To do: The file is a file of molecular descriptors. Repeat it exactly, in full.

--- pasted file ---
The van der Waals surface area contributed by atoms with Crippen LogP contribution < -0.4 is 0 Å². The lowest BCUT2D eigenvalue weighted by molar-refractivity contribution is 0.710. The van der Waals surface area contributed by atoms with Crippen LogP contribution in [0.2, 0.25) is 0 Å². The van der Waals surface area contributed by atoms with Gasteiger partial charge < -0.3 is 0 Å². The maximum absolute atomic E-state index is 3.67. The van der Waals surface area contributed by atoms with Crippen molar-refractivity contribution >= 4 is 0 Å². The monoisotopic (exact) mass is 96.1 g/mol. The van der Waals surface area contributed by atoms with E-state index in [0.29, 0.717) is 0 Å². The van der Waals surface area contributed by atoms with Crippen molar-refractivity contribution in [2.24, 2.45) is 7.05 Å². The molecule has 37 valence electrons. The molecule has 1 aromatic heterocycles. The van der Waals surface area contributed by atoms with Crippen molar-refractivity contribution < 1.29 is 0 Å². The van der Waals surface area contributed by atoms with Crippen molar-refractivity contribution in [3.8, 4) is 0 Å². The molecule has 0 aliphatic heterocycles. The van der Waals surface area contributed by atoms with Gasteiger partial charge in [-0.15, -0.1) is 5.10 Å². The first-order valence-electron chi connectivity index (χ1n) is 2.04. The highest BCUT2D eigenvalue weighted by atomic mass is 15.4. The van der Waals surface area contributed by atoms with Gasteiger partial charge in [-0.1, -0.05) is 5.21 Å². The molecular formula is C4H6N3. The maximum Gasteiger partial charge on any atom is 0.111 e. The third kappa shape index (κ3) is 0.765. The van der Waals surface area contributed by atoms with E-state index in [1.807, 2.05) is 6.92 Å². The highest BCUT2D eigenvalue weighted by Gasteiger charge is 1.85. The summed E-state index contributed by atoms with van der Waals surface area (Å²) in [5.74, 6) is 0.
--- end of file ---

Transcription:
The van der Waals surface area contributed by atoms with Crippen LogP contribution < -0.4 is 0 Å². The lowest BCUT2D eigenvalue weighted by molar-refractivity contribution is 0.710. The van der Waals surface area contributed by atoms with Crippen LogP contribution in [0.2, 0.25) is 0 Å². The van der Waals surface area contributed by atoms with Gasteiger partial charge < -0.3 is 0 Å². The maximum absolute atomic E-state index is 3.67. The van der Waals surface area contributed by atoms with Crippen molar-refractivity contribution >= 4 is 0 Å². The monoisotopic (exact) mass is 96.1 g/mol. The van der Waals surface area contributed by atoms with E-state index in [0.29, 0.717) is 0 Å². The van der Waals surface area contributed by atoms with Crippen molar-refractivity contribution in [2.24, 2.45) is 7.05 Å². The molecule has 37 valence electrons. The molecule has 1 aromatic heterocycles. The van der Waals surface area contributed by atoms with Crippen molar-refractivity contribution < 1.29 is 0 Å². The van der Waals surface area contributed by atoms with Crippen molar-refractivity contribution in [3.8, 4) is 0 Å². The molecule has 0 aliphatic heterocycles. The van der Waals surface area contributed by atoms with Gasteiger partial charge in [-0.15, -0.1) is 5.10 Å². The first-order valence-electron chi connectivity index (χ1n) is 2.04. The highest BCUT2D eigenvalue weighted by atomic mass is 15.4. The van der Waals surface area contributed by atoms with Gasteiger partial charge in [-0.1, -0.05) is 5.21 Å². The molecular formula is C4H6N3. The maximum Gasteiger partial charge on any atom is 0.111 e. The third kappa shape index (κ3) is 0.765. The van der Waals surface area contributed by atoms with E-state index in [1.807, 2.05) is 6.92 Å². The highest BCUT2D eigenvalue weighted by Gasteiger charge is 1.85. The summed E-state index contributed by atoms with van der Waals surface area (Å²) in [5.74, 6) is 0.